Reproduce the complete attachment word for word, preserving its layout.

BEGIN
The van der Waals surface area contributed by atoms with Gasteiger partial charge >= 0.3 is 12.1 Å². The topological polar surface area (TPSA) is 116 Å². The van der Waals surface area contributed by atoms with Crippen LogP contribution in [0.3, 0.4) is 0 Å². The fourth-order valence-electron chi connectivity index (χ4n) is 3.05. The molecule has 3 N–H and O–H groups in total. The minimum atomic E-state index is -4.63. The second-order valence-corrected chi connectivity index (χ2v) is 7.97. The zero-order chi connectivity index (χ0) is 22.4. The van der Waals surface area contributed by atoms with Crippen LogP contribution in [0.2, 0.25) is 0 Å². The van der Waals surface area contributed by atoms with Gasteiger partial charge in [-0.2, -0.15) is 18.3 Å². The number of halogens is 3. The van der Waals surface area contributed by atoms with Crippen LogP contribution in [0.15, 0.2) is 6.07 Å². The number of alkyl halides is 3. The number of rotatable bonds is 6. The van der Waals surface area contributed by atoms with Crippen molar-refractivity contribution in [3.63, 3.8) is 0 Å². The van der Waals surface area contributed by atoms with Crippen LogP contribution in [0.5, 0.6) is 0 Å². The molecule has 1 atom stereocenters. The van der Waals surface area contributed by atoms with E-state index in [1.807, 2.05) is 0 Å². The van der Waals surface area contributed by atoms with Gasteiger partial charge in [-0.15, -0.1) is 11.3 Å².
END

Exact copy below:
The van der Waals surface area contributed by atoms with Gasteiger partial charge >= 0.3 is 12.1 Å². The topological polar surface area (TPSA) is 116 Å². The van der Waals surface area contributed by atoms with Crippen LogP contribution in [0.3, 0.4) is 0 Å². The fourth-order valence-electron chi connectivity index (χ4n) is 3.05. The molecule has 3 N–H and O–H groups in total. The minimum atomic E-state index is -4.63. The second-order valence-corrected chi connectivity index (χ2v) is 7.97. The zero-order chi connectivity index (χ0) is 22.4. The van der Waals surface area contributed by atoms with Crippen LogP contribution in [0.2, 0.25) is 0 Å². The van der Waals surface area contributed by atoms with Gasteiger partial charge in [-0.2, -0.15) is 18.3 Å². The number of halogens is 3. The van der Waals surface area contributed by atoms with Crippen LogP contribution in [0.15, 0.2) is 6.07 Å². The number of alkyl halides is 3. The number of rotatable bonds is 6. The van der Waals surface area contributed by atoms with Crippen molar-refractivity contribution in [3.63, 3.8) is 0 Å². The van der Waals surface area contributed by atoms with Crippen LogP contribution in [0.5, 0.6) is 0 Å². The molecule has 1 atom stereocenters. The van der Waals surface area contributed by atoms with E-state index in [1.807, 2.05) is 0 Å². The van der Waals surface area contributed by atoms with Gasteiger partial charge in [-0.15, -0.1) is 11.3 Å².